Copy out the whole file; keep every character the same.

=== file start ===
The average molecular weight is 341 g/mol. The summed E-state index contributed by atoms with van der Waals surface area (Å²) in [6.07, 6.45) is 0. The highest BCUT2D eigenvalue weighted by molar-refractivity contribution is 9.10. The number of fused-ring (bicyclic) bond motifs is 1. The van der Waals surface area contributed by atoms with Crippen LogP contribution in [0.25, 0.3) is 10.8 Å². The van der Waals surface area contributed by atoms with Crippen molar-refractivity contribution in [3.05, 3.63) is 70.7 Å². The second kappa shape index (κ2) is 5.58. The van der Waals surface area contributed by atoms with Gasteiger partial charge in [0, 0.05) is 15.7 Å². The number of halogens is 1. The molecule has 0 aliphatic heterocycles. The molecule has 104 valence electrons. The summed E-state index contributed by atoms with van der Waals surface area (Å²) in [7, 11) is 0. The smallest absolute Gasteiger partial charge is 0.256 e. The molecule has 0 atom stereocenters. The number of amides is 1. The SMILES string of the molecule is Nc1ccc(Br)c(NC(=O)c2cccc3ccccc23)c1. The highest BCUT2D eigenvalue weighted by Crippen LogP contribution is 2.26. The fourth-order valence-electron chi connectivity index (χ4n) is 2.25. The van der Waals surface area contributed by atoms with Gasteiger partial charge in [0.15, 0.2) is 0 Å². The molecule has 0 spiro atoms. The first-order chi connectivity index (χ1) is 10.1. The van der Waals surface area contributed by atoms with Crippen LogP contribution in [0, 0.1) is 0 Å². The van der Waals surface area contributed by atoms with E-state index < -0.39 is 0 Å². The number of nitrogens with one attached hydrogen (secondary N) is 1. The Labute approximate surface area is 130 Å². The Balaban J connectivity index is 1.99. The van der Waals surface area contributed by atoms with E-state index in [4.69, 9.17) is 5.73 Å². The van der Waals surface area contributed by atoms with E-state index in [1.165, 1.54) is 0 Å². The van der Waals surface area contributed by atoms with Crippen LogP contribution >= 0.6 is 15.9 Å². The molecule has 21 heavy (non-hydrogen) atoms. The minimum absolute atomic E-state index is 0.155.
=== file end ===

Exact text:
The average molecular weight is 341 g/mol. The summed E-state index contributed by atoms with van der Waals surface area (Å²) in [6.07, 6.45) is 0. The highest BCUT2D eigenvalue weighted by molar-refractivity contribution is 9.10. The number of fused-ring (bicyclic) bond motifs is 1. The van der Waals surface area contributed by atoms with Crippen LogP contribution in [0.25, 0.3) is 10.8 Å². The van der Waals surface area contributed by atoms with Crippen molar-refractivity contribution in [3.05, 3.63) is 70.7 Å². The second kappa shape index (κ2) is 5.58. The van der Waals surface area contributed by atoms with Gasteiger partial charge in [0, 0.05) is 15.7 Å². The number of halogens is 1. The molecule has 0 aliphatic heterocycles. The molecule has 104 valence electrons. The summed E-state index contributed by atoms with van der Waals surface area (Å²) in [7, 11) is 0. The smallest absolute Gasteiger partial charge is 0.256 e. The molecule has 0 atom stereocenters. The number of amides is 1. The SMILES string of the molecule is Nc1ccc(Br)c(NC(=O)c2cccc3ccccc23)c1. The highest BCUT2D eigenvalue weighted by Crippen LogP contribution is 2.26. The fourth-order valence-electron chi connectivity index (χ4n) is 2.25. The van der Waals surface area contributed by atoms with Gasteiger partial charge in [0.15, 0.2) is 0 Å². The molecule has 0 spiro atoms. The first-order chi connectivity index (χ1) is 10.1. The van der Waals surface area contributed by atoms with Crippen LogP contribution in [0, 0.1) is 0 Å². The van der Waals surface area contributed by atoms with E-state index < -0.39 is 0 Å². The number of nitrogens with one attached hydrogen (secondary N) is 1. The Labute approximate surface area is 130 Å². The Balaban J connectivity index is 1.99. The van der Waals surface area contributed by atoms with E-state index in [4.69, 9.17) is 5.73 Å². The van der Waals surface area contributed by atoms with E-state index in [1.165, 1.54) is 0 Å². The van der Waals surface area contributed by atoms with Crippen LogP contribution >= 0.6 is 15.9 Å². The molecule has 21 heavy (non-hydrogen) atoms. The minimum absolute atomic E-state index is 0.155.